Budapest is the capital city of Hungary and the country’s principal political, cultural, commercial, industrial and transportation centre. With almost two million inhabitants, Budapest is the biggest and most densely-populated town in the country. One in every five Hungarian citizens lives in Budapest, and over half of the nation’s GDP is generated here. Half of Hungary’s university students study in the capital, and the majority of professors work here too, while the proportion of researchers working in Budapest is even higher.
The town itself stretches along the banks of the Danube, which divides the city into two parts: Buda, dominated by hills and slopes, and the much flatter Pest.
After Budapest, Debrecen is the second largest city in Hungary with a population of 200,000. It is the regional centre of the Northern Great Plain region and the seat of Hajdú-Bihar county. The city has preserved its ancient mercantile character and also has a rich cultural life.
The symbol of Debrecen is the Great Church, built in classicist style, which is unique in the country. A flower carnival takes place in the city every year on 20th August.
Debrecen is home to the University of Debrecen, whose main building is a widely-praised piece of architecture. The university has many departments and is a major research centre in Europe.
Miskolc is a town situated in north-east Hungary, and is mostly known for its heavy industry. With a population close to 190,000, Miskolc is the third largest town in Hungary. It is also the seat of Borsod-Abaúj-Zemplén county and the regional centre of the Northern Hungary region.
Miskolc is not a very historic city, but by the 19th century it had become an important commercial centre due to its geographical location. Later, with the industrialization of the country, Miskolc became an industrial centre thanks to the coal and ore mines nearby.
The University of Miskolc is a relatively young higher education institution, founded in 1949. Built in the style of the American campus model, it is surrounded by a large park and various sports facilities.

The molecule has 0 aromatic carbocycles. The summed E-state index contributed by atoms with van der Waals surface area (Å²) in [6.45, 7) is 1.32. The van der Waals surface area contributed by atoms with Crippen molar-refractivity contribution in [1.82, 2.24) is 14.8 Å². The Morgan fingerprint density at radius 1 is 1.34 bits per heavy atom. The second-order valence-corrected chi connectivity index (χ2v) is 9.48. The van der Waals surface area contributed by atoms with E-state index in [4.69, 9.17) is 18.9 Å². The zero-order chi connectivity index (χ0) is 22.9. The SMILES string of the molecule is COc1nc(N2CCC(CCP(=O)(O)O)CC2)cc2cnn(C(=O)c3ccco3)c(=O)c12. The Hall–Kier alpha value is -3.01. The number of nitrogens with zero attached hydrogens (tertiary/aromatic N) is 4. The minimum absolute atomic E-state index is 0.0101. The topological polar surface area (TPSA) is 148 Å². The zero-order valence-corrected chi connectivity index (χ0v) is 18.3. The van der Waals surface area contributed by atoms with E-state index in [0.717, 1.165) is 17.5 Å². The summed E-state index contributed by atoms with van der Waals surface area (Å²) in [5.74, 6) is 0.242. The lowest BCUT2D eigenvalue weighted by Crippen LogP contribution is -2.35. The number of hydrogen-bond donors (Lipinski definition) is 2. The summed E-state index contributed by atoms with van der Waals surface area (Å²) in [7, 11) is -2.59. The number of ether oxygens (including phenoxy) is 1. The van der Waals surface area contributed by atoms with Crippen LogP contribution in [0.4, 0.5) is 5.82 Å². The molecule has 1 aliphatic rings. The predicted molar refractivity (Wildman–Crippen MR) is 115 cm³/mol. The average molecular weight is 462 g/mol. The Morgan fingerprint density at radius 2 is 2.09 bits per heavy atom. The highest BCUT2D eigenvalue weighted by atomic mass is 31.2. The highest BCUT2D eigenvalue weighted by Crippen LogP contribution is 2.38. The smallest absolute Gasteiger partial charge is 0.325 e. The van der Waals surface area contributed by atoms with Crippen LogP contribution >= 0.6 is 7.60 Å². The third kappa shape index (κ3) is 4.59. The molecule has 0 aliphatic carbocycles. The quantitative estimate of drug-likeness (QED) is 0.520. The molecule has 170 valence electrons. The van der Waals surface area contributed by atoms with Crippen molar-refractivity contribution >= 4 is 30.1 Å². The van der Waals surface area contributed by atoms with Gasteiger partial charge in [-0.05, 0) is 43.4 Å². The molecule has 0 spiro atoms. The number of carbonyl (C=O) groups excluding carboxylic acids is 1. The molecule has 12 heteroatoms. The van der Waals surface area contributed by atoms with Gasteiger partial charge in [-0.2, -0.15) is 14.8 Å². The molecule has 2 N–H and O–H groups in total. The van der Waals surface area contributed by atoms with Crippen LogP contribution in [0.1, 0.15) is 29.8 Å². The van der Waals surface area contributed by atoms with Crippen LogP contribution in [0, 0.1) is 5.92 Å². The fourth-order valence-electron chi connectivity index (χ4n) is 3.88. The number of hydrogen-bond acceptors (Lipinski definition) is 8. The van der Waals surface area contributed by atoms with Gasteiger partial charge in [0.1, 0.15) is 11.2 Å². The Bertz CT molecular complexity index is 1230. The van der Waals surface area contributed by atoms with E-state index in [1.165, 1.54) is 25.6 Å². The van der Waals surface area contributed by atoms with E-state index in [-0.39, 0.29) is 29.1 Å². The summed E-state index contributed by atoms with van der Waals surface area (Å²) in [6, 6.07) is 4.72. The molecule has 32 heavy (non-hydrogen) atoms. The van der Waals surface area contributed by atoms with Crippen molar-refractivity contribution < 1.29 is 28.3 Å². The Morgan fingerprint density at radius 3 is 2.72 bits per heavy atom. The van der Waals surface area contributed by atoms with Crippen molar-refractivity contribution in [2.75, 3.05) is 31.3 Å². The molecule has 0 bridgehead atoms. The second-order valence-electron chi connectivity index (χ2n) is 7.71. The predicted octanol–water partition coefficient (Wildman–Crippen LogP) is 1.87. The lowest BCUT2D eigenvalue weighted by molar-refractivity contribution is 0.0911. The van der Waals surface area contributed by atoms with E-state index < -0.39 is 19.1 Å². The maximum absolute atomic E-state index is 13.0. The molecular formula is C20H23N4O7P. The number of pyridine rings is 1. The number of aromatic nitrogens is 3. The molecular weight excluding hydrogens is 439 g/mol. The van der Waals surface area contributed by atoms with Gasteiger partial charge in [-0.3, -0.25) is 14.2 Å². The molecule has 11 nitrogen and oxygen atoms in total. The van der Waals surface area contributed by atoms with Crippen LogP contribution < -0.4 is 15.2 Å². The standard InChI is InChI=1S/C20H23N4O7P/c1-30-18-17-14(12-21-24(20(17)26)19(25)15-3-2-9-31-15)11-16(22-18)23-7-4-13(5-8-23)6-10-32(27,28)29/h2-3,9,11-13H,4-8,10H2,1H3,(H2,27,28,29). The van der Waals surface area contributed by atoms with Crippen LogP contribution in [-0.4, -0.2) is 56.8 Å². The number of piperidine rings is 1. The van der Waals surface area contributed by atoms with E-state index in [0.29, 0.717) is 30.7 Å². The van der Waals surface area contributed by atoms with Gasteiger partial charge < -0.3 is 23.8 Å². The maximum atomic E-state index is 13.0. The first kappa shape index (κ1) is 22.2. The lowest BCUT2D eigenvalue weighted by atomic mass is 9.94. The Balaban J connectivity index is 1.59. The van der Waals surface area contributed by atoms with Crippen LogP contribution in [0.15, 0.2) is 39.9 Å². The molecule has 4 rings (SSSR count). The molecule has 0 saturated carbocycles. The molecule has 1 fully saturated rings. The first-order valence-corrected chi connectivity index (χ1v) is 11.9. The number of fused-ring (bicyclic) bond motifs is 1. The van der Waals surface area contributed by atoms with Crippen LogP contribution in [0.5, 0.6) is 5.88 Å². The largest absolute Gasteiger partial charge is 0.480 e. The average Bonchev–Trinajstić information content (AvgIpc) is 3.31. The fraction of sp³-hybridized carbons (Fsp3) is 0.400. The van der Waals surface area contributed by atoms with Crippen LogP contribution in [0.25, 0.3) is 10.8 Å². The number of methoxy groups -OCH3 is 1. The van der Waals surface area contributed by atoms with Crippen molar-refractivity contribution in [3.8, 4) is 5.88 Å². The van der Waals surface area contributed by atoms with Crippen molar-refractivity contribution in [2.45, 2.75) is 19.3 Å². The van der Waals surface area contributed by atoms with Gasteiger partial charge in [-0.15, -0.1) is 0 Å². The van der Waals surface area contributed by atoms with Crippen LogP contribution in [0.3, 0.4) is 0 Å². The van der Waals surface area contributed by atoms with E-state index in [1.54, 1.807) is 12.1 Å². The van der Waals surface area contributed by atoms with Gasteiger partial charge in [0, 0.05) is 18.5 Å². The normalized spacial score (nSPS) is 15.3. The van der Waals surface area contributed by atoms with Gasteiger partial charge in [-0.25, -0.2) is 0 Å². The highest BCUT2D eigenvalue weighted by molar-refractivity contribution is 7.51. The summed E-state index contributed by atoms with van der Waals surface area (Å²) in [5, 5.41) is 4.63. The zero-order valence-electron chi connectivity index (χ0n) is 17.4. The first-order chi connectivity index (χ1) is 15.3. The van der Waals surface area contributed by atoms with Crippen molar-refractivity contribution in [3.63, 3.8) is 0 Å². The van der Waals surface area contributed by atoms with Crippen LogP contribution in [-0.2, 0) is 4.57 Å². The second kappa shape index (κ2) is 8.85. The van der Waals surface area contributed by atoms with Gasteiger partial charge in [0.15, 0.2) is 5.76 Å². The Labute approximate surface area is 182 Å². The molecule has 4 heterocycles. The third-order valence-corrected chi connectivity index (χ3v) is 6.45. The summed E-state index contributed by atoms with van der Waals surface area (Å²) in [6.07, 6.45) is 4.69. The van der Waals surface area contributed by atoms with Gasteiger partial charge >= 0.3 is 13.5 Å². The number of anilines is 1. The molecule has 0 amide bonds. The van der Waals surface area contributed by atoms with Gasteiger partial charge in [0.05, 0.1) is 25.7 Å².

Szeged is the fourth largest town in Hungary, with a population of 175,000. It is the regional centre of South-Eastern Hungary and the seat of Csongrád county. Szeged and its area have been inhabited since ancient times.
The city’s most impressive monument is the Cathedral, which is located in the town centre. Every summer the square in front of the Cathedral transforms into a huge open-air theatre to host the Szeged Open-Air Festival.
Szeged is the sunniest town in the country, with the highest amount of annual sunshine. The charming warm weather is great for excursions to the town of Kecskemét, the Kiskunság National Park or the National Historical Memorial Park of Ópusztaszer.
The University of Szeged was founded in 1872. At present it consists of 12 faculties, where you can study almost everything, ranging from humanities to business studies or health sciences.
Pécs is located in the south-west of the country. It is the administrative and economic centre of Baranya county. The town lies on the southern slopes of the Mecsek Hills, and has a moderate, almost Mediterranean climate. When western Hungary was a province of the Roman Empire, the Romans founded several wine-producing colonies here.
Pécs has a rich cultural life, hosts a wide variety of galleries and museums, and boasts numerous historical buildings such as the Basilica of Pécs, constructed in the 11th century. Several Turkish buildings dating back to the age of the Ottoman Empire (16th and 17th centuries) give the city a multicultural atmosphere.
The town of Pécs was selected as one of the European Capitals of Culture for 2010.
The University of Pécs was founded in 1367, making it the oldest university in Hungary. It now ranks among the top European universities. It has 10 faculties and offers a wide range of courses, covering nearly every possible field of study.
Győr is located in the north-western part of Hungary. The seat of Győr-Moson-Sopron county is located on one of the most important roads of Central Europe, halfway between Budapest and Vienna.
The area has been inhabited since ancient times. Győr has an enchanting town centre and is abundant in beautiful baroque buildings. The oldest part of the town is Káptalan Hill at the confluence of the Danube, Rába and Rábca rivers. Today, Győr is one of the most important administrative and cultural centres of Hungary. The city is also a university town and a popular tourist destination.